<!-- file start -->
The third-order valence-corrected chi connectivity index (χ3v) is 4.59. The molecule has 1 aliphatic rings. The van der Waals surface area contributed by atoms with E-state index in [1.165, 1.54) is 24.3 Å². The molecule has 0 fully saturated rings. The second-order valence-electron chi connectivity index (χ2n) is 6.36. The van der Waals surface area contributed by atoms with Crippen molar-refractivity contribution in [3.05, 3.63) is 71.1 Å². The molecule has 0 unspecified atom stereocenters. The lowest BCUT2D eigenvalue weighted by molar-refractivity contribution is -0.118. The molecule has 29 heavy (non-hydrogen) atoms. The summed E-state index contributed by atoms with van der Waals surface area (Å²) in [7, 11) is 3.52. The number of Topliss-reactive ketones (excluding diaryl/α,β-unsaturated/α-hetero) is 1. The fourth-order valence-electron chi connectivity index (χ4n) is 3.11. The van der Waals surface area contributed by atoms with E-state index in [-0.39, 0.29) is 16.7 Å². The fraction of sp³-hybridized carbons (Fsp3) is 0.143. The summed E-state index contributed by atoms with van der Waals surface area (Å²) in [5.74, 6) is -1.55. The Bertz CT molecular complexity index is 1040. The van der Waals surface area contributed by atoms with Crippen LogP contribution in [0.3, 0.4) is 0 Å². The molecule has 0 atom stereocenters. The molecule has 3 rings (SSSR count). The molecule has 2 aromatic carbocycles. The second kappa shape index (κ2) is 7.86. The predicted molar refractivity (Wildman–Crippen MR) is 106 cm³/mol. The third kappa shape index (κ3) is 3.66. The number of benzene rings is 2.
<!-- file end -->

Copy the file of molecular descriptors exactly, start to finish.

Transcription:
The third-order valence-corrected chi connectivity index (χ3v) is 4.59. The molecule has 1 aliphatic rings. The van der Waals surface area contributed by atoms with E-state index in [1.165, 1.54) is 24.3 Å². The molecule has 0 fully saturated rings. The second-order valence-electron chi connectivity index (χ2n) is 6.36. The van der Waals surface area contributed by atoms with Crippen molar-refractivity contribution in [3.05, 3.63) is 71.1 Å². The molecule has 0 unspecified atom stereocenters. The lowest BCUT2D eigenvalue weighted by molar-refractivity contribution is -0.118. The molecule has 29 heavy (non-hydrogen) atoms. The summed E-state index contributed by atoms with van der Waals surface area (Å²) in [7, 11) is 3.52. The number of Topliss-reactive ketones (excluding diaryl/α,β-unsaturated/α-hetero) is 1. The fourth-order valence-electron chi connectivity index (χ4n) is 3.11. The van der Waals surface area contributed by atoms with E-state index in [-0.39, 0.29) is 16.7 Å². The fraction of sp³-hybridized carbons (Fsp3) is 0.143. The summed E-state index contributed by atoms with van der Waals surface area (Å²) in [5.74, 6) is -1.55. The Bertz CT molecular complexity index is 1040. The van der Waals surface area contributed by atoms with Crippen LogP contribution in [0.3, 0.4) is 0 Å². The molecule has 0 atom stereocenters. The molecule has 3 rings (SSSR count). The molecule has 2 aromatic carbocycles. The second kappa shape index (κ2) is 7.86. The predicted molar refractivity (Wildman–Crippen MR) is 106 cm³/mol. The third kappa shape index (κ3) is 3.66. The number of benzene rings is 2.